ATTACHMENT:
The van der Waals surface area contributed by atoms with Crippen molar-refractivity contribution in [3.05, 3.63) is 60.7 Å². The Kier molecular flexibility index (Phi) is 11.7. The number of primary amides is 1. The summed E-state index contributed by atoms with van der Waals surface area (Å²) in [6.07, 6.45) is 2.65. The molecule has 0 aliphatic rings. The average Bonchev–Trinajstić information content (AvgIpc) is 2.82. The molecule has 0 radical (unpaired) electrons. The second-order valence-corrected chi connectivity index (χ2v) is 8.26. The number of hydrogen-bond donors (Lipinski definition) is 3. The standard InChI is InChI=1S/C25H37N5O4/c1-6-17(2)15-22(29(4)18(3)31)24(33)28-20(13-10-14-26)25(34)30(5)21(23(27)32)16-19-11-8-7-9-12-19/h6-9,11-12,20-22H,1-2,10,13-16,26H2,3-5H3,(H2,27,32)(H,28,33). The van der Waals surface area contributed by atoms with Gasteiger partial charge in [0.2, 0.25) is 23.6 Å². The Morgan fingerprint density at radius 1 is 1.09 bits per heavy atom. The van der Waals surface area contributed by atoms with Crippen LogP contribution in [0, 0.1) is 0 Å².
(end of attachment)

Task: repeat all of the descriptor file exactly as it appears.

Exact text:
The van der Waals surface area contributed by atoms with Crippen molar-refractivity contribution in [3.05, 3.63) is 60.7 Å². The Kier molecular flexibility index (Phi) is 11.7. The number of primary amides is 1. The summed E-state index contributed by atoms with van der Waals surface area (Å²) in [6.07, 6.45) is 2.65. The molecule has 0 aliphatic rings. The average Bonchev–Trinajstić information content (AvgIpc) is 2.82. The molecule has 0 radical (unpaired) electrons. The second-order valence-corrected chi connectivity index (χ2v) is 8.26. The number of hydrogen-bond donors (Lipinski definition) is 3. The standard InChI is InChI=1S/C25H37N5O4/c1-6-17(2)15-22(29(4)18(3)31)24(33)28-20(13-10-14-26)25(34)30(5)21(23(27)32)16-19-11-8-7-9-12-19/h6-9,11-12,20-22H,1-2,10,13-16,26H2,3-5H3,(H2,27,32)(H,28,33). The van der Waals surface area contributed by atoms with Gasteiger partial charge in [0.2, 0.25) is 23.6 Å². The Morgan fingerprint density at radius 1 is 1.09 bits per heavy atom. The van der Waals surface area contributed by atoms with Crippen LogP contribution in [0, 0.1) is 0 Å².